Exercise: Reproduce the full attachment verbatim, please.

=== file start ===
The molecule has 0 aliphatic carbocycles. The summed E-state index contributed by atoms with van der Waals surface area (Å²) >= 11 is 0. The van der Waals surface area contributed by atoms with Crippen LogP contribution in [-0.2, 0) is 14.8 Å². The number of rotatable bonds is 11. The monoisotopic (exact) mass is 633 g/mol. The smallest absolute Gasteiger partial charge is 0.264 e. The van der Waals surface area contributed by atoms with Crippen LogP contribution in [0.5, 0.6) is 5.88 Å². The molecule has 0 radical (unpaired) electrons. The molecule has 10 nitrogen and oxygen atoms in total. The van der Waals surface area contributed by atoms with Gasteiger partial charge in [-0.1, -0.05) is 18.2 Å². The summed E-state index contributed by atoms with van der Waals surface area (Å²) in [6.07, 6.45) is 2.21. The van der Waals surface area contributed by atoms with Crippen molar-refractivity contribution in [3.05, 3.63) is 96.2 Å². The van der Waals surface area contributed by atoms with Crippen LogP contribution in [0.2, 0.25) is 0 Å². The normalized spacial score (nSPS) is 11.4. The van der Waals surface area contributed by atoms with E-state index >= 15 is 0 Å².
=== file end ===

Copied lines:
The molecule has 0 aliphatic carbocycles. The summed E-state index contributed by atoms with van der Waals surface area (Å²) >= 11 is 0. The van der Waals surface area contributed by atoms with Crippen LogP contribution in [-0.2, 0) is 14.8 Å². The number of rotatable bonds is 11. The monoisotopic (exact) mass is 633 g/mol. The smallest absolute Gasteiger partial charge is 0.264 e. The van der Waals surface area contributed by atoms with Crippen LogP contribution in [0.5, 0.6) is 5.88 Å². The molecule has 0 radical (unpaired) electrons. The molecule has 10 nitrogen and oxygen atoms in total. The van der Waals surface area contributed by atoms with Gasteiger partial charge in [-0.1, -0.05) is 18.2 Å². The summed E-state index contributed by atoms with van der Waals surface area (Å²) in [6.07, 6.45) is 2.21. The van der Waals surface area contributed by atoms with Crippen molar-refractivity contribution in [3.05, 3.63) is 96.2 Å². The van der Waals surface area contributed by atoms with Crippen LogP contribution in [0.2, 0.25) is 0 Å². The normalized spacial score (nSPS) is 11.4. The van der Waals surface area contributed by atoms with E-state index >= 15 is 0 Å².